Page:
Dead Men's Praise: Poems

Jacqueline Osherow, Author Grove Press $13 (96p) ISBN 978-0-8021-3654-1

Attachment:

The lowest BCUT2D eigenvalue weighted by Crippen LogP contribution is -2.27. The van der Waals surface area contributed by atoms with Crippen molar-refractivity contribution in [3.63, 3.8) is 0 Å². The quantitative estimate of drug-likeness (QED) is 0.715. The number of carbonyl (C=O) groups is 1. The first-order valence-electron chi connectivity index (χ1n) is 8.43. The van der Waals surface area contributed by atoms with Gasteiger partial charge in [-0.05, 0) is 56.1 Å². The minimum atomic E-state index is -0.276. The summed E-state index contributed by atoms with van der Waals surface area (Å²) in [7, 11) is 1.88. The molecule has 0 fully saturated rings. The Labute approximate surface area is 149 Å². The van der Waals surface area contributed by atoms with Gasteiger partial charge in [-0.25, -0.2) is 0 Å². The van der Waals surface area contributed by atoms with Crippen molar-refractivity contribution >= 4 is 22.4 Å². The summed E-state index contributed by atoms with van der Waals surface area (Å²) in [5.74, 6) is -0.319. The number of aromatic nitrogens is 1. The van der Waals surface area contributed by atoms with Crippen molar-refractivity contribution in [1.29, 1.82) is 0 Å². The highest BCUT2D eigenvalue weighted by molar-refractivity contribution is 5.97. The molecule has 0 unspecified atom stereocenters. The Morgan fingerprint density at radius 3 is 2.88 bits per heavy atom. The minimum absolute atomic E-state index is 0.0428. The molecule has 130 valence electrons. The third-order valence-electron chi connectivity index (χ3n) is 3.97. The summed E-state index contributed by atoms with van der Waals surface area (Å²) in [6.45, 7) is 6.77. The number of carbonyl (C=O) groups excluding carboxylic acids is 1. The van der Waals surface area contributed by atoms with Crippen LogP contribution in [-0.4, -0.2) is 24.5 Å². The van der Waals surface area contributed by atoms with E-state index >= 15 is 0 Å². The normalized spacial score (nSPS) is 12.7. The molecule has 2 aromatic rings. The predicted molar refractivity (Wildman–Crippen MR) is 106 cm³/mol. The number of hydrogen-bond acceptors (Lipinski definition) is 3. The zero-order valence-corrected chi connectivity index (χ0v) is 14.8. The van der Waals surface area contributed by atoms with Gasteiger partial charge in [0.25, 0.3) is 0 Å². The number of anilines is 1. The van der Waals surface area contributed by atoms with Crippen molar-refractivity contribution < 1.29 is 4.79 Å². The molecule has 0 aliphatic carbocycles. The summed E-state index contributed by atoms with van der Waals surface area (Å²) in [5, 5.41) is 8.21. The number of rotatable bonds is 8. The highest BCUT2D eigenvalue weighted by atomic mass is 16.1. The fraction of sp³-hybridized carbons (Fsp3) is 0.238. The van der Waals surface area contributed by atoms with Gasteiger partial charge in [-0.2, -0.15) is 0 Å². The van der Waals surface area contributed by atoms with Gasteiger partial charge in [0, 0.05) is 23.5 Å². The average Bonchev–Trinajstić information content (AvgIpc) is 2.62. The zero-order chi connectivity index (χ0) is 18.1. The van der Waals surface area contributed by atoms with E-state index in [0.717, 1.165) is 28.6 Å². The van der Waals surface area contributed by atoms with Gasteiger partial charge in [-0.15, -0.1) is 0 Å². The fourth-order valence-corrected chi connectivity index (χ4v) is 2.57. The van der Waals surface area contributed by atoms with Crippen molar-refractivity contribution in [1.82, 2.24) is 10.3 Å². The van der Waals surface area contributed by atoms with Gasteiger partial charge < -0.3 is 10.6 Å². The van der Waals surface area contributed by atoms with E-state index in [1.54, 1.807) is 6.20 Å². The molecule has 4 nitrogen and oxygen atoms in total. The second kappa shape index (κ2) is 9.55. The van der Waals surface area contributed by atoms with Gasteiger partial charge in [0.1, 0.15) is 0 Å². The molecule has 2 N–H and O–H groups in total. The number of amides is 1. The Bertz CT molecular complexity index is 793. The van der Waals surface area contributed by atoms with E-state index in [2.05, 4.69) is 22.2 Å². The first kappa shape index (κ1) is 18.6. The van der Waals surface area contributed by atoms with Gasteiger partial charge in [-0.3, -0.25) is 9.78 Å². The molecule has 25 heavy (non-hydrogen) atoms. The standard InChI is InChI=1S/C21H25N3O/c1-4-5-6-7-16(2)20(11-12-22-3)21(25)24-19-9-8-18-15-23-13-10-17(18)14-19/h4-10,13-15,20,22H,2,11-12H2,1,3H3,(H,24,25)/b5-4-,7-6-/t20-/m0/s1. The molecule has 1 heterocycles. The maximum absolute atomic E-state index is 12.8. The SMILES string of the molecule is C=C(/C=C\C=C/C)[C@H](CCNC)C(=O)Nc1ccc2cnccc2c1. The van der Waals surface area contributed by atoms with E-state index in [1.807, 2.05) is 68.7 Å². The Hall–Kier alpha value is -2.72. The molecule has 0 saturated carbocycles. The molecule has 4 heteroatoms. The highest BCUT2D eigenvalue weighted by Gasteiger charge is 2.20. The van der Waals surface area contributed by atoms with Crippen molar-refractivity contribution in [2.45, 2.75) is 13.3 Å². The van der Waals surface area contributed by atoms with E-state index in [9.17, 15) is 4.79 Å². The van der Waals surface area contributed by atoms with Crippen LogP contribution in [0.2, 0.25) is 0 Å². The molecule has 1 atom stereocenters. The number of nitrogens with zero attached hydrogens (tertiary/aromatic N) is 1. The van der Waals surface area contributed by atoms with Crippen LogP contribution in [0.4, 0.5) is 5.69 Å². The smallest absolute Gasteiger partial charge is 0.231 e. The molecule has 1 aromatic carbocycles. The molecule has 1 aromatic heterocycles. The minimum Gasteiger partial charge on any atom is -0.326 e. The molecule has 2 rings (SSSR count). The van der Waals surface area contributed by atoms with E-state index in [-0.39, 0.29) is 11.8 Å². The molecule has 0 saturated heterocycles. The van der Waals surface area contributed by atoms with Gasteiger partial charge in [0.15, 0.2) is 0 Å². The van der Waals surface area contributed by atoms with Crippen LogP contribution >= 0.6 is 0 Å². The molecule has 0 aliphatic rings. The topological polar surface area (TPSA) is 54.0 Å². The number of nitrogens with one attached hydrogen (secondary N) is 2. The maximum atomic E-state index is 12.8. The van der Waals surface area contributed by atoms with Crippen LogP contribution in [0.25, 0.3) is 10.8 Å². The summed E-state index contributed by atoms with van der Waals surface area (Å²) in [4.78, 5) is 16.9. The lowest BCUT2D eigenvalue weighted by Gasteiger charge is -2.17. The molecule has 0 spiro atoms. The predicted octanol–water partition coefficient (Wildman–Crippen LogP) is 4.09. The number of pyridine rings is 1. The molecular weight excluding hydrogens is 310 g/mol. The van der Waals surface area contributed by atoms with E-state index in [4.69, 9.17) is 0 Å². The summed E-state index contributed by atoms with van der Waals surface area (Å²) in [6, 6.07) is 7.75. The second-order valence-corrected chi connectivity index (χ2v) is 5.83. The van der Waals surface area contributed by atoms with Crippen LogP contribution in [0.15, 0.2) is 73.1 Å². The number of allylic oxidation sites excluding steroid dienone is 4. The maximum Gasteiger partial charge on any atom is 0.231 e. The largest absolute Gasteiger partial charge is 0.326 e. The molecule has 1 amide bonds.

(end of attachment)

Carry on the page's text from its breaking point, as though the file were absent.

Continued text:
Showing an easy mastery of the terza rima--Dante's form of choice in the Commedia--Osherow's fourth collection also displays significant familiarity with the sonnet, villanelle and other forms. But unlike many other explicitly formalist poets, Osherow has sacrificed aristocratic pace to accommodate the present day's taste for kitsch, democratic accessibility and the dropped domestic fourth wall. With an ear attuned to the best qualities of Jewish humor--the mating of metaphysical concerns with those of daily living, the ability to spin off on seemingly endless tangents (""But did I tell you? I spoke Yiddish at the Acropolis--""), the direct addresses to a mensch-like God--Osherow juxtaposes strict meters and odd facts and observations, at times suggesting Auden's ""Letter to Lord Byron"": ""Besides, I'm not sure God much cares for piety;/ my guess is--since David was his favorite--/ That He's partial to passion, spontaneity,// And likes a little genuine regret./ True, David lost his ill-begotten child--/ But what did the pious ever get?"" The central themes of the book may not, at first glance, seem unusual: looking at Renaissance art and desiring an equal verbal language, asking where is God in the world, and how He could have let the Holocaust happen, etc. But Osherow's direct grapplings with the tradition, however funny and chatty, have grave underpinnings: she's concerned with the history, marginality and the threatened existence of the Jewish people. Such cares, combined with her formal versatility, make this a drama of the negotiation of cultures on a grand scale. (Sept.)